Lincoln Perry, better known as Stepin Fetchit, the first...

CALABASAS, Calif. -- Lincoln Perry, better known as Stepin Fetchit, the first black movie star, was recovering Friday from a bout with pneumonia that had him near death at the Motion Picture Country Home and Hospital.

'He has pneumonia and had a sudden setback yesterday' hospital spokeswoman Jean Ferris said, 'but he is responding today and his condition is fair and alert.'


Fetchit has been a resident of the home since 1977, she said.

Perry, who took his name from a race horse, earned and lost a fortune in the 1920s and 1930s, but was criticized for his characterization of a slow-shuffling, dialect-talking minstrel Negro.

He was criticized by a militant generation of blacks for allegedly playing to the racist stereotype of the lazy and childish black man.

He countered that he did what he could, given the temper of the times, and pioneered the way for today's black entertainers.

Fetchit was incensed by the use of a film clip from one of his movies in a 1972 Bill Cosby show for CBS-TV, 'Black History: Lost, Stolen or Forgotten.'

He charged in a $3 million defamation suit against Cosby and the network that he had been portrayed as 'the symbol of the white man's Negro, the traditional lazy, stupid, crapshooting, chicken-stealing idiot.'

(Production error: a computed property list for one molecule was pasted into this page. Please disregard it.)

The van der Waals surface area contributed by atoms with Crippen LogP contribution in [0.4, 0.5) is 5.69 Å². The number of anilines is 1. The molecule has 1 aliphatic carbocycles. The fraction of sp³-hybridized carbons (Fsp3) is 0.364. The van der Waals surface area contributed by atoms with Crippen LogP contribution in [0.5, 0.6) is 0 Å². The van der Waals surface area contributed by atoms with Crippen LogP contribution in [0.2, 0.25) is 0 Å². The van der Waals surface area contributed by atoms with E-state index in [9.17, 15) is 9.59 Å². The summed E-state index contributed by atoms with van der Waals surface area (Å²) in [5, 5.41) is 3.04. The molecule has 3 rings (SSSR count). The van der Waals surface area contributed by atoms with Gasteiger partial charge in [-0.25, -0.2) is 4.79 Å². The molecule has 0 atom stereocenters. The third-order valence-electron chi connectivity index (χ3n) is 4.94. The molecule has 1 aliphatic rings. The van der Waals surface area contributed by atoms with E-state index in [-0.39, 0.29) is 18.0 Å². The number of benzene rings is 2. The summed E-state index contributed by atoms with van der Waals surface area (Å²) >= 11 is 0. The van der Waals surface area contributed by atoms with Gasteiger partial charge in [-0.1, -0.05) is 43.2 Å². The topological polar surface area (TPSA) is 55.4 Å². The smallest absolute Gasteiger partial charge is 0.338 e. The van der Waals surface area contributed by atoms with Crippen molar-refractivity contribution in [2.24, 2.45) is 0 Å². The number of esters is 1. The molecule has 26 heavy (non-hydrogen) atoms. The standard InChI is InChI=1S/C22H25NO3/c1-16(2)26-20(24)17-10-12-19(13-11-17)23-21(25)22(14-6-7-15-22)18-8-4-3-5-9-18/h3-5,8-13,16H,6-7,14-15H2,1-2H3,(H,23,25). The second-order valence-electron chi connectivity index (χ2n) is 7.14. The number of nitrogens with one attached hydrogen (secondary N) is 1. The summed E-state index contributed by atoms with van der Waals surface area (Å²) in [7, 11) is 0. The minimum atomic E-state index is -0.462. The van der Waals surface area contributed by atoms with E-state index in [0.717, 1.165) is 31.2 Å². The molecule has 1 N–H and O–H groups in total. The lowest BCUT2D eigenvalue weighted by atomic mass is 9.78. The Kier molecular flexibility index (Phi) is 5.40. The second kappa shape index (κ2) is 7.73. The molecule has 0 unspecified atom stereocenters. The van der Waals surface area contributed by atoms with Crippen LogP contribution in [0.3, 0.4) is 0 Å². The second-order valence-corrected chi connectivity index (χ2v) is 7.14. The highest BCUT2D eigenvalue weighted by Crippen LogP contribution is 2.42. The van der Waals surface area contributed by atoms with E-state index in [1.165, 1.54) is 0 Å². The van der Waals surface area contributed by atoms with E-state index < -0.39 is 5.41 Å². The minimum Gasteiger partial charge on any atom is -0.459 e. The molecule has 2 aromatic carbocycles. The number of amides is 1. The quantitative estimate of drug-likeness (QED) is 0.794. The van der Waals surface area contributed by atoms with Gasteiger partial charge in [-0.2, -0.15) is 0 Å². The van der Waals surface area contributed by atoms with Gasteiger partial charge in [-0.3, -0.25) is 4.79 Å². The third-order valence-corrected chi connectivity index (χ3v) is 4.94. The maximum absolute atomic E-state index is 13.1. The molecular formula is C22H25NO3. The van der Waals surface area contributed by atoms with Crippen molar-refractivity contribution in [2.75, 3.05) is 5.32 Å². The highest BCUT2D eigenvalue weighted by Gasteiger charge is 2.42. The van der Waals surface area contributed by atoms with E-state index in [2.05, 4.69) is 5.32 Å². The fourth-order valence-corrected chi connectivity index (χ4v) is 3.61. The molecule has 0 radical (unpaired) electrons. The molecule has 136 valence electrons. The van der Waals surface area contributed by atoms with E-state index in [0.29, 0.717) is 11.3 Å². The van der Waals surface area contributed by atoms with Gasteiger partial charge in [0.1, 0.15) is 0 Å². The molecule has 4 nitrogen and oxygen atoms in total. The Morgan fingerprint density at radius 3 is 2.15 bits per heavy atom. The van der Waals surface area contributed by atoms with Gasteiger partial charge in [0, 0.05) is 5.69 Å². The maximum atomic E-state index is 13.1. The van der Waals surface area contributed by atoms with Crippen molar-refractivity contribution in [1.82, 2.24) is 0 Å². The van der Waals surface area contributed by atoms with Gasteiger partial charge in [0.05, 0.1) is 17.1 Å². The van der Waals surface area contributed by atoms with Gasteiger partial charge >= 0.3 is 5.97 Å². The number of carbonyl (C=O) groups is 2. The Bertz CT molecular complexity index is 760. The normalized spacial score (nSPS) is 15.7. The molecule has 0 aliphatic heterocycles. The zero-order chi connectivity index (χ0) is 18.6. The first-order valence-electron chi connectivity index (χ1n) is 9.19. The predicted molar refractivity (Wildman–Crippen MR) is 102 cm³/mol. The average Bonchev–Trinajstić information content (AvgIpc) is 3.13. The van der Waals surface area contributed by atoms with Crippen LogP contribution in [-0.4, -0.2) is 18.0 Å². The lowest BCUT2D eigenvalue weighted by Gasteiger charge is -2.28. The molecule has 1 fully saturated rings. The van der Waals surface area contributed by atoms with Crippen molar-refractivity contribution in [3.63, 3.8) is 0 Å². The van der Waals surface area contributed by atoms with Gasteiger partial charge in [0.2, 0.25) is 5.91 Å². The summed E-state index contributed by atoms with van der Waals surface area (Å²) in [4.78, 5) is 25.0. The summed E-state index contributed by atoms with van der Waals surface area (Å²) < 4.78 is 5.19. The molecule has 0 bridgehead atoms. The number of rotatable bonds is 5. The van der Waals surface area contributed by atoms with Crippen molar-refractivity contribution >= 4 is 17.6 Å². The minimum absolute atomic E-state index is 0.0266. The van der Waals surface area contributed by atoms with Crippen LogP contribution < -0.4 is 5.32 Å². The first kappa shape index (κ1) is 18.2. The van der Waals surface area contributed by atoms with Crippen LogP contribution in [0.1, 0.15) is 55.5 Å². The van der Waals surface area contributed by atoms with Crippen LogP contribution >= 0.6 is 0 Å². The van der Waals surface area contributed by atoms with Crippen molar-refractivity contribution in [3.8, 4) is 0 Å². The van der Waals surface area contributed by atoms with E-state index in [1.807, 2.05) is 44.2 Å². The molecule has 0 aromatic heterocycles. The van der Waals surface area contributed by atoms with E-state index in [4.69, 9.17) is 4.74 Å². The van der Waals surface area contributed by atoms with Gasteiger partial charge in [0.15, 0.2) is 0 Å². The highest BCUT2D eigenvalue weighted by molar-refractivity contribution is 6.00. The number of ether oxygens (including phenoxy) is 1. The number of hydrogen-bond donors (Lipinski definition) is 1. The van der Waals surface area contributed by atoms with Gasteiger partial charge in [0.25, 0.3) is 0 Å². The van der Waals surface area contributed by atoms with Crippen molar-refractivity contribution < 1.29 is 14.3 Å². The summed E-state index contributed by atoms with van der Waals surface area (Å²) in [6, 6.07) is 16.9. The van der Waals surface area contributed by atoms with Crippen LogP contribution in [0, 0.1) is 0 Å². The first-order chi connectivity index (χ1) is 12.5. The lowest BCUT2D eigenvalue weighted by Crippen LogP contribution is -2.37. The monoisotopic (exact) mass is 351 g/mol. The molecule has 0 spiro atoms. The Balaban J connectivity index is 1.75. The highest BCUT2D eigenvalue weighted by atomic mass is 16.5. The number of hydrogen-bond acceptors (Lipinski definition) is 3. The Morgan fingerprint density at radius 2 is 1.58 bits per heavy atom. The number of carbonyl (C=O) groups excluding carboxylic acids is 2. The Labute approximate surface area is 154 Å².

'In a single program I was judged and found guilty by millions of people,' he said.

Fetchit was born Lincoln Theodore Monroe Andrew Perry (in 1902 or 1892 depending on various sources) in Key West, Fla. He ran away from home at 14 and toured the South with 'plantation shows' for black field hands, minstrel shows and carnivals, singing, dancing and telling jokes.

His first movie was 'In Old Kentucky' in 1925. He said he got the role because the producer was looking for a 'slow southern boy who didn't like work' similar to one of his comic vaudeville characters.

He appeared with Shirley Temple, Will Rogers, and Janet Gaynor in such films as 'Stand Up and Cheer,' 'Miracle in Harlem,' 'The Country Gentleman,' 'The Virginia Judge' and 'The Prodigal.'

Between 1927 and 1938 he earned more than $1 million but spent more than $4 million, by his own account. He wore $1,000 cashmere suits and had 12 cars, including a pink Cadillac with his name on the side in neon lights.

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